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Last edited 04 Jan 2021
Updated seismic hazard maps for the UK
|Snowdonia is a part of the UK with the highest seismic activity.|
Although historical observations dating back several centuries show that damaging earthquakes are relatively rare in the UK, they do occur, so it is important to quantify the hazard they pose to the built environment. Seismologists from the British Geological Survey (BGS) have recently completed a new seismic hazard assessment for the UK.
View a seismic hazard map of the UK here.
This has been undertaken with support from the ICE Research and Development Enabling Fund, other seismologists and engineers based in the UK, and oversight from the British Standard Institution (BSI) sub-committee B/525/8 for Eurocode 8 (EC8): Earthquake resistant design of structures. The context is a complete revision of EC8, now nearing completion.
The seismic hazard is computed using a model that aims to characterise the relevant earthquake processes and effects in a region. It consists of two parts: one that characterises earthquake occurrence (where they occur and their frequency of occurrence, sometimes referred to as the seismic source characterisation model) and another that describes the ground shaking that may result from potential future earthquakes (the ground motion characterisation component).
The model is based on historical and instrumental observations of earthquakes and their effects, and information and data relating to the tectonics and geological structure of the UK region. The modelling must also try to capture the uncertainty relating to both the natural randomness of the earthquake process and to limited data and knowledge about different aspects of earthquakes and their effects. This is a particular challenge in low seismicity regions.
The new seismic hazard maps are given for three ground motion measures: peak ground acceleration and spectral acceleration at 0.2 s and 1.0 s (assuming 5% damping). They show these results for rock conditions (VS = 800 m/s) and have been computed for four return periods: 95, 475, 1100 and 2475 years. These return periods correspond to probabilities of exceedance of approximately 41%, 10%, 5% and 2%, respectively, of exceeding a particular level of ground motion in a 50-year period. The maps confirm that seismic hazard is generally low in the UK but that the hazard is slightly higher in areas like Wales and north central England. This largely reflects the higher rates of historical earthquake activity in these regions.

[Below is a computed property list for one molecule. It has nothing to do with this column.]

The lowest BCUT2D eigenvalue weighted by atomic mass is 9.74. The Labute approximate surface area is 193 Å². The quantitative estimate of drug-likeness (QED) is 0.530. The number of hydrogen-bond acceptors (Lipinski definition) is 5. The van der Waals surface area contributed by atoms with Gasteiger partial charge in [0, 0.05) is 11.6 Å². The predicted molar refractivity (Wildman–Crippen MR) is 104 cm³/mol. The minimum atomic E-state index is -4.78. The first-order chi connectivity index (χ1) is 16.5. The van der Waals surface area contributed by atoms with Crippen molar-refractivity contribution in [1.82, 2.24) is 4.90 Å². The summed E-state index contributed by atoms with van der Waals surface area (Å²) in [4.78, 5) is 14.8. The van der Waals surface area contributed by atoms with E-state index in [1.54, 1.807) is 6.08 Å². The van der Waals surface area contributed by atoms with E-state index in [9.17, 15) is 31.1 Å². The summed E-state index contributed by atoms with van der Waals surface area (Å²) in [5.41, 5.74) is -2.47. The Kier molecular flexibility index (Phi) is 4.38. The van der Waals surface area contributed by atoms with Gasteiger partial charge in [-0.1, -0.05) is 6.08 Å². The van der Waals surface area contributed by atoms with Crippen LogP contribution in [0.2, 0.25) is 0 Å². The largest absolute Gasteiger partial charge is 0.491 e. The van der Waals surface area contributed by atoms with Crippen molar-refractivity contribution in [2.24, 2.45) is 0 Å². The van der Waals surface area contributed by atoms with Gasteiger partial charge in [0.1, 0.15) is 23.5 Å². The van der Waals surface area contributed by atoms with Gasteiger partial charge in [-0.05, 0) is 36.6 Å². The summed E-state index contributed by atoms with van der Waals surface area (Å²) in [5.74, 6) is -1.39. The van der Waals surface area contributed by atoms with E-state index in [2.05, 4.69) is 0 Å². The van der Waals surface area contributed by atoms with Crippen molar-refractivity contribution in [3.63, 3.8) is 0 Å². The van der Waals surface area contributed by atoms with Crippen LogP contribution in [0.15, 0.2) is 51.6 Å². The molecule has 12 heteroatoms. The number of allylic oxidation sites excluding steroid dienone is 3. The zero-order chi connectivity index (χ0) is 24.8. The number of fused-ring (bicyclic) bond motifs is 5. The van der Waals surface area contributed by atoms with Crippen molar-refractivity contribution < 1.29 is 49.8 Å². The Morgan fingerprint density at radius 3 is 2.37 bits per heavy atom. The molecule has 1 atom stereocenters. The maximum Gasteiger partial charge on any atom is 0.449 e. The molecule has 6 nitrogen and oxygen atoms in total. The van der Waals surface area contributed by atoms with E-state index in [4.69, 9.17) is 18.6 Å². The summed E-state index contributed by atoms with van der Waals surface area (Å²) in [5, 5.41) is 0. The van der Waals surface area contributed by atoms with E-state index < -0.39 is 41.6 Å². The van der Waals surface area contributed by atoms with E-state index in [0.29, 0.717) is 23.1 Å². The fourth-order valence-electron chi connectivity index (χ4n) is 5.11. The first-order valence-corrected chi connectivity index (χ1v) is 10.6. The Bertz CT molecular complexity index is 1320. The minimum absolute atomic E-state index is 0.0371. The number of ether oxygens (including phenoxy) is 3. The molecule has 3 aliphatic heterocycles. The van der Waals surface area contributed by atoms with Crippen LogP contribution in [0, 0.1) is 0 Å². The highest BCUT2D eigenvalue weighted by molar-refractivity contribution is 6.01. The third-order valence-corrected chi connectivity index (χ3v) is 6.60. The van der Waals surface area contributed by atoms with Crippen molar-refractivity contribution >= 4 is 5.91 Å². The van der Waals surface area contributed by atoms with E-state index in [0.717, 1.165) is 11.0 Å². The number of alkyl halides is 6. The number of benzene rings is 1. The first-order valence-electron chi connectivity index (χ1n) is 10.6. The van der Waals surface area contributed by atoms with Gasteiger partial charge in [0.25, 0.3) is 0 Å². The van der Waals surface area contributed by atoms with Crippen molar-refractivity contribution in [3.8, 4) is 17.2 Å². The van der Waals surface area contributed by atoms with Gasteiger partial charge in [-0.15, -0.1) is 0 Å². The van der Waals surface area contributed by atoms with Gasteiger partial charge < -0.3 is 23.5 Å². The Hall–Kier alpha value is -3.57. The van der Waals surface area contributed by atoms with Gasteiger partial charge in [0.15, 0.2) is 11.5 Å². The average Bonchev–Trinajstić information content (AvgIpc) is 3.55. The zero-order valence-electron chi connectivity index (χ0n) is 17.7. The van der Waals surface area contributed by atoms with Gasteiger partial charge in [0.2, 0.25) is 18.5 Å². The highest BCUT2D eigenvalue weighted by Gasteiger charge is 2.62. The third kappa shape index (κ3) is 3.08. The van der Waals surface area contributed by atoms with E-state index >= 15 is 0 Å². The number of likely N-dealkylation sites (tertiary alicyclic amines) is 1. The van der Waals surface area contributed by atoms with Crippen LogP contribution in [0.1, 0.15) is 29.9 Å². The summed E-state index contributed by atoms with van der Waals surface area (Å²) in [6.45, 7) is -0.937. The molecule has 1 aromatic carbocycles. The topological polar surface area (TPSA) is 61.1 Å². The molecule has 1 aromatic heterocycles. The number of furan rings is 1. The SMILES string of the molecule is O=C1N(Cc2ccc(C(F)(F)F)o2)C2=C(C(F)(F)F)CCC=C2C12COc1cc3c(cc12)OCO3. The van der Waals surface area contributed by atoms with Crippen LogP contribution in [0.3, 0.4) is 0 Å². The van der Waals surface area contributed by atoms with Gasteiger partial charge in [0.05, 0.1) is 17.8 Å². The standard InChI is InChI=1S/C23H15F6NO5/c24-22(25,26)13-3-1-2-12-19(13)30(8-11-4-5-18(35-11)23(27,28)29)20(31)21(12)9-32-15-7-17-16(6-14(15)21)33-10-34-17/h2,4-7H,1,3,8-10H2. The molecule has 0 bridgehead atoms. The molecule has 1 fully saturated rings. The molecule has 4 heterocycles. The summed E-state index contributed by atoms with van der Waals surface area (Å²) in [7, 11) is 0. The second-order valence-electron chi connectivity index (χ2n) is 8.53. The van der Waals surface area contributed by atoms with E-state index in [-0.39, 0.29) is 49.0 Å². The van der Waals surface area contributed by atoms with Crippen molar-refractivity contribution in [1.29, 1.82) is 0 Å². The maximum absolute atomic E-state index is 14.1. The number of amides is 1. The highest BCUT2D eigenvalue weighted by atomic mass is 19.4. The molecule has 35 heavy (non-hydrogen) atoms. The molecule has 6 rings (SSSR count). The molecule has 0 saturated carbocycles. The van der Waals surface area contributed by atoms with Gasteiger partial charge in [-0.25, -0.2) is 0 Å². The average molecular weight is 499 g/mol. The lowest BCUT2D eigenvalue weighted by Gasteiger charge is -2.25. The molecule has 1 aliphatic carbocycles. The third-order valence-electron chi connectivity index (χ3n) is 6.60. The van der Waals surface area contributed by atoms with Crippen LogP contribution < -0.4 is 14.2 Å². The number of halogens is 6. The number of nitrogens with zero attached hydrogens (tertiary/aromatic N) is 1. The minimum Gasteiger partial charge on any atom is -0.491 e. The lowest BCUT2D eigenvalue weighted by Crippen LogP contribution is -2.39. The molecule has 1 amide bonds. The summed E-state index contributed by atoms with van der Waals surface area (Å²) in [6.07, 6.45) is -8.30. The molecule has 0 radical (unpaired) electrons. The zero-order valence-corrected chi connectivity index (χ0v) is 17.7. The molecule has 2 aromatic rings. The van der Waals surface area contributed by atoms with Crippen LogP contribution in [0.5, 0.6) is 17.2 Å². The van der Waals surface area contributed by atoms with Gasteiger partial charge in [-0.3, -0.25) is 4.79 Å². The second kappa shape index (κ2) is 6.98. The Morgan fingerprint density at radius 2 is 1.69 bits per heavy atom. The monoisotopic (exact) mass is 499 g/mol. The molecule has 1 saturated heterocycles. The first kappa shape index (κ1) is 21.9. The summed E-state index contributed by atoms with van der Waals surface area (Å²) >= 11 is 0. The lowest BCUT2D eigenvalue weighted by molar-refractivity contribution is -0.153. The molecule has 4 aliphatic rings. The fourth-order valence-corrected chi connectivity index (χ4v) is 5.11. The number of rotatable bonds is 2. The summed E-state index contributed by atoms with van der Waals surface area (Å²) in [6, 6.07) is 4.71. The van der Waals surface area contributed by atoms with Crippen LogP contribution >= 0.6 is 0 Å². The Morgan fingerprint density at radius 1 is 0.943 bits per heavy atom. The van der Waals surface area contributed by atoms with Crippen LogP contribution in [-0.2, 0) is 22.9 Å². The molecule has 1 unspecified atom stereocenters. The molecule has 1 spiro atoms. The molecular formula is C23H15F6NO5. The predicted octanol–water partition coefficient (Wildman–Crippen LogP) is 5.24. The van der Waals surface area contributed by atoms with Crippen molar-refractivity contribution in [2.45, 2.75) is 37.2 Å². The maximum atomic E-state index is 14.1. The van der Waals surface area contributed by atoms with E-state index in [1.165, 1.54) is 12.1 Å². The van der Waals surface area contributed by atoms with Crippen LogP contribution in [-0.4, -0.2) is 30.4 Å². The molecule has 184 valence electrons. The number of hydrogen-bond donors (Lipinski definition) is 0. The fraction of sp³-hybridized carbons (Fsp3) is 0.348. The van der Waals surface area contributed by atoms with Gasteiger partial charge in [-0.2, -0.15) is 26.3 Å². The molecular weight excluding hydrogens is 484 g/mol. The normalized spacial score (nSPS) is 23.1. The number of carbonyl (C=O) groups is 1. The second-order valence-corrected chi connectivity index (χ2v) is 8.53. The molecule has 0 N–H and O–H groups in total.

The new maps have important implications for the consulting engineering community, particularly those involved with projects involving a higher than usual consequences of failure – the ‘consequence class’ in Eurocode language.
The new maps give parameters that are directly related to those in the new draft of EC8. This enables a comparison of UK seismic hazard levels with the threshold level recommended by EC8 above which consideration of seismic design becomes advisable. For almost all ‘standard’ consequence class structures, the new maps suggest that the threshold is unlikely to be crossed.
Since this threshold level is a recommendation which can be adjusted nationally, the UK will over the next year or two have to decide whether the exemption for ‘standard’ structures will be applied to the UK as whole, as is presently recommended in a BSI document (PD6988) dated 2013, which refers to the current version of EC8. For higher consequence classes, particularly in the areas of higher-than-average seismic hazard, and for sites underlain by soft soils, some projects might need to consider whether a degree of seismic design is needed; this might apply to projects such as a large hospital providing emergency care, a vital transportation link or a manufacturing facility particularly sensitive to ground vibrations.
The highest consequence class – CC4 – is not fully covered by the Eurocodes, and projects, particularly those in the nuclear power industry, are in any case covered by separate legislation and procedures.Here, the new seismic hazard maps are not directly usable, because there needs to be a site-specific assessment of seismic hazard extending to very long return periods, rather than the regional approach appropriate for maps. Even in this case, the extensive review of the sources of seismicity in the UK and its surroundings, and the use of up-to-date methods of assessment in the development of these maps, may well prove valuable.
A report describing the development of the maps, the data used in the modelling, and the model itself, is available from the BGS website. You can also download files containing the results and high-resolution versions of the maps from this page.
This article originally appeared on 30 November 2020 in ICE’s The Civil Engineer Blog. It was written by Brian Baptie, Edmund Booth, Ilaria Mosca and Susanne Sargeant.
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